How to Forget a Duke by Vivienne Lorret

B

How to Forget a Duke

by Vivienne Lorret
May 29, 2018 · Avon

How to Forget a Duke is a delightfully tropey Regency featuring a hero who goes from loveable curmudgeon to joyfully in love. It was a lovely departure from some of the truly awful heroes I’ve been encountering lately. So how tropey is it, you ask? We’ve got enemies-to-lovers, forced proximity, matchmaking,  and–hell yeah–amnesia. All of it works, and honestly, this romance is just so fun that it made my day.

Jacinda Bourne and her sisters run a matchmaking agency that allows them to earn an income while still being part of the upper class. Actually they pretend their uncle runs it, but they do all the work. You see, the Bourne sisters were laid low when it turned out their father had been keeping another family. Their mother sunk into a deep depression and ultimately died of a broken heart, leaving the girls to fend for themselves with few resources and stained reputations.

When the book opens the Bourne Matrimonial Agency has just landed it’s biggest client yet, one that could get their agency more high society clients and make them a success. Crispin, the Duke of Rydstrom, is looking for the perfect duchess. Jacinda is puzzled as to why he needs a matchmaking agency at all; the guy is a handsome duke so he should have his pick of ladies.

She’s determined not to put another woman in a heartbreaking situation like her mother was, so she disguises herself as a maid and breaks into Crispin’s office and discovers that he’s super broke. His aunt will gift him some money on his wedding that might allow him to turn his circumstances around. She also finds a letter stating that someone named Sybil is waiting for him back at his dilapidated, cliffside estate.

Crispin catches Jacinda snooping through his things:

“A professional busybody,” the duke said with fractious scorn. “Have you no shame, no thought of conscience for your machinations?”

“Of course I have a conscience,” she said with unflinching certainty, hiking up her chin. “When the circumstance warrants such feelings, it is the first to rear at me. This morning, however, you are the only one rearing, which tells me you are prone to exaggerated emotions. This is something I must note for your file. If you’ll excuse me.”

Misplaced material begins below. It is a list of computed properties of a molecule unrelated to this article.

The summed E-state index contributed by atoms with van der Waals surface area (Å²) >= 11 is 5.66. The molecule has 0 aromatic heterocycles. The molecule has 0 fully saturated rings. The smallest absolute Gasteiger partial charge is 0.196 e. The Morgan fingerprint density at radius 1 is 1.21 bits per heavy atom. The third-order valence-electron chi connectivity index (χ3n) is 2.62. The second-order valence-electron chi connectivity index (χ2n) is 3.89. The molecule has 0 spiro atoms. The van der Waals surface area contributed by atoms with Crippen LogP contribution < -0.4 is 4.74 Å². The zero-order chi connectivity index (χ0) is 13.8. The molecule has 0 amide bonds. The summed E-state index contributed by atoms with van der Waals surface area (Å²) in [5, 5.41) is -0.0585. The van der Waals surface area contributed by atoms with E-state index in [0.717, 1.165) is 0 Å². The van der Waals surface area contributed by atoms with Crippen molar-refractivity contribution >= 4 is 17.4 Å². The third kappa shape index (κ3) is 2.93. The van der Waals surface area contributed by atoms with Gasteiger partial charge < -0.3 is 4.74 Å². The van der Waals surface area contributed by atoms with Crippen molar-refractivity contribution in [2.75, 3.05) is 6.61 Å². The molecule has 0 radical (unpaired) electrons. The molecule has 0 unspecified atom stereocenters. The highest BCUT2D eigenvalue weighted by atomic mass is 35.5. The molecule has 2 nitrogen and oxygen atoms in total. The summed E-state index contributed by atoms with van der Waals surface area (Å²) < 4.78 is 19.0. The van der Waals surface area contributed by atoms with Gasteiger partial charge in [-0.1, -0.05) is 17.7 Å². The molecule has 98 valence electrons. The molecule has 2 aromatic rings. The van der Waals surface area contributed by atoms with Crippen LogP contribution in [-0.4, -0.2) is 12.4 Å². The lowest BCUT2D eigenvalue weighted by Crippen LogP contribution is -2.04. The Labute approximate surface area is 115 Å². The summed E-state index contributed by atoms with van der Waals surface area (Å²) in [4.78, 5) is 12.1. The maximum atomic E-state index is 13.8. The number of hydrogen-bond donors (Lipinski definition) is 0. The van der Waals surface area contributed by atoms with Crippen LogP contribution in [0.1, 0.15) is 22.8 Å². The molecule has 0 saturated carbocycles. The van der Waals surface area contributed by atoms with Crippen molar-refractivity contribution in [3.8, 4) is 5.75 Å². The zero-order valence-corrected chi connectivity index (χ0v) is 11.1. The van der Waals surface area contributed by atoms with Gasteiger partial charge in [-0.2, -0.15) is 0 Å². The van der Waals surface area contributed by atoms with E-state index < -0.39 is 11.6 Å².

Picking up her book from the desk, she held it against her like a shield. She had every intention of walking out the door. The only problem was, he was still blocking the way. Not only that, but she still had his letter beneath her slipper. Bother.

“I will not excuse you, Miss Bourne. You are trespassing in my home, disguised as a servant, and–”

“Aren’t we all servants to one another, sir, each in our own way?” She’d heard these very words from the reverend this past Sunday.

Fortunately, her impassioned piousness stopped whatever diatribe the duke had been proceeding to inflict upon her. However, unfortunately, it also made him take two hard steps toward her.

The carpeted floor bumped beneath her feet, resonating a warning up her body. He is not one to trifle with, her inner voice of reason whispered. Jacinda did not doubt the truth of it for an instant.

It was a shame that she had yet to heed the advice of that voice.

Standing at the corner of the desk, he loomed over her, the scent of cedar rising from his clothes, his eyes turning dark as a forest at midnight. Indeed, he was a lean-bodied tree of a man, all shoulders, and arms as thick as branches. A jagged vein streaked across his forehead, looking like a gnarled twig beneath the surface of his skin. His nostrils flared as his mouth compressed to a firm white-edged line. “They say even the devil can quote scripture, and I imagine that applies to Sunday sermons as well.”

Devil, indeed.

The reason I gave this book a B instead of an A is that I found it hard to believe Crispin didn’t fire The Bourne Matrimonial Agency right there and then. Instead he tells Jacinda that he’ll keep her breaking and entering a secret so long as she finds him his desired duchess. I also found it hard to believe that he can’t procure a wife on his own. But let’s be honest: there’s a lot of substantial reality that must be suspended for this story to work.